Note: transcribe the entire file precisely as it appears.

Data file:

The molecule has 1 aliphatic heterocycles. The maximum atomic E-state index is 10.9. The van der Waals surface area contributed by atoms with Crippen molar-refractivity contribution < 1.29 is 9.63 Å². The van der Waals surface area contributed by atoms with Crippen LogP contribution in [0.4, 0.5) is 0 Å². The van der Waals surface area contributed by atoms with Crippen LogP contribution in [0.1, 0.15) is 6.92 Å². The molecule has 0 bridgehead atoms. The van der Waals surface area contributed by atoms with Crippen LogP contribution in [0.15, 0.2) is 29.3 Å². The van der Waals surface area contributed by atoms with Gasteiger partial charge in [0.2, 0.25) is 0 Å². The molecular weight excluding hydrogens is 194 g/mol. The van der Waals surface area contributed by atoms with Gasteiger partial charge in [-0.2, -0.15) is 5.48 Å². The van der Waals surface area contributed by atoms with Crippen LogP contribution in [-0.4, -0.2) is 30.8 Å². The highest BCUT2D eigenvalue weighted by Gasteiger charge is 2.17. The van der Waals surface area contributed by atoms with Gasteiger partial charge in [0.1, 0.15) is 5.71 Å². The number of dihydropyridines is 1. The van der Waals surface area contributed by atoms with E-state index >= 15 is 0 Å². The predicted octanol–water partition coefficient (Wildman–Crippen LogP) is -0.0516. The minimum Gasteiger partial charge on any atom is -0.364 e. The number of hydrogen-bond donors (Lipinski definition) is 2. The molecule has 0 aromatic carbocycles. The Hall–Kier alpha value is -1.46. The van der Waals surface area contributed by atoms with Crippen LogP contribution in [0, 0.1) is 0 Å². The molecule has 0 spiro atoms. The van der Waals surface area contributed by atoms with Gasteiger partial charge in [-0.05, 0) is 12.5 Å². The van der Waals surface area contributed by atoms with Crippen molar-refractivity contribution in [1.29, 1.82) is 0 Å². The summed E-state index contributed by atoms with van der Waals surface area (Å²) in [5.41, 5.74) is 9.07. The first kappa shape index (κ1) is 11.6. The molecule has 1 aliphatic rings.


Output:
The molecule has 1 aliphatic heterocycles. The maximum atomic E-state index is 10.9. The van der Waals surface area contributed by atoms with Crippen molar-refractivity contribution < 1.29 is 9.63 Å². The van der Waals surface area contributed by atoms with Crippen LogP contribution in [0.4, 0.5) is 0 Å². The van der Waals surface area contributed by atoms with Crippen LogP contribution in [0.1, 0.15) is 6.92 Å². The molecule has 0 bridgehead atoms. The van der Waals surface area contributed by atoms with Crippen LogP contribution in [0.15, 0.2) is 29.3 Å². The van der Waals surface area contributed by atoms with Gasteiger partial charge in [0.2, 0.25) is 0 Å². The molecular weight excluding hydrogens is 194 g/mol. The van der Waals surface area contributed by atoms with Gasteiger partial charge in [-0.2, -0.15) is 5.48 Å². The van der Waals surface area contributed by atoms with Crippen LogP contribution in [-0.4, -0.2) is 30.8 Å². The highest BCUT2D eigenvalue weighted by Gasteiger charge is 2.17. The van der Waals surface area contributed by atoms with Gasteiger partial charge in [0.1, 0.15) is 5.71 Å². The number of dihydropyridines is 1. The van der Waals surface area contributed by atoms with E-state index >= 15 is 0 Å². The predicted octanol–water partition coefficient (Wildman–Crippen LogP) is -0.0516. The minimum Gasteiger partial charge on any atom is -0.364 e. The number of hydrogen-bond donors (Lipinski definition) is 2. The molecule has 0 aromatic carbocycles. The Hall–Kier alpha value is -1.46. The van der Waals surface area contributed by atoms with Crippen LogP contribution in [0, 0.1) is 0 Å². The molecule has 0 spiro atoms. The van der Waals surface area contributed by atoms with Gasteiger partial charge in [-0.05, 0) is 12.5 Å². The van der Waals surface area contributed by atoms with Crippen molar-refractivity contribution in [1.29, 1.82) is 0 Å². The summed E-state index contributed by atoms with van der Waals surface area (Å²) in [5.41, 5.74) is 9.07. The first kappa shape index (κ1) is 11.6. The molecule has 1 aliphatic rings.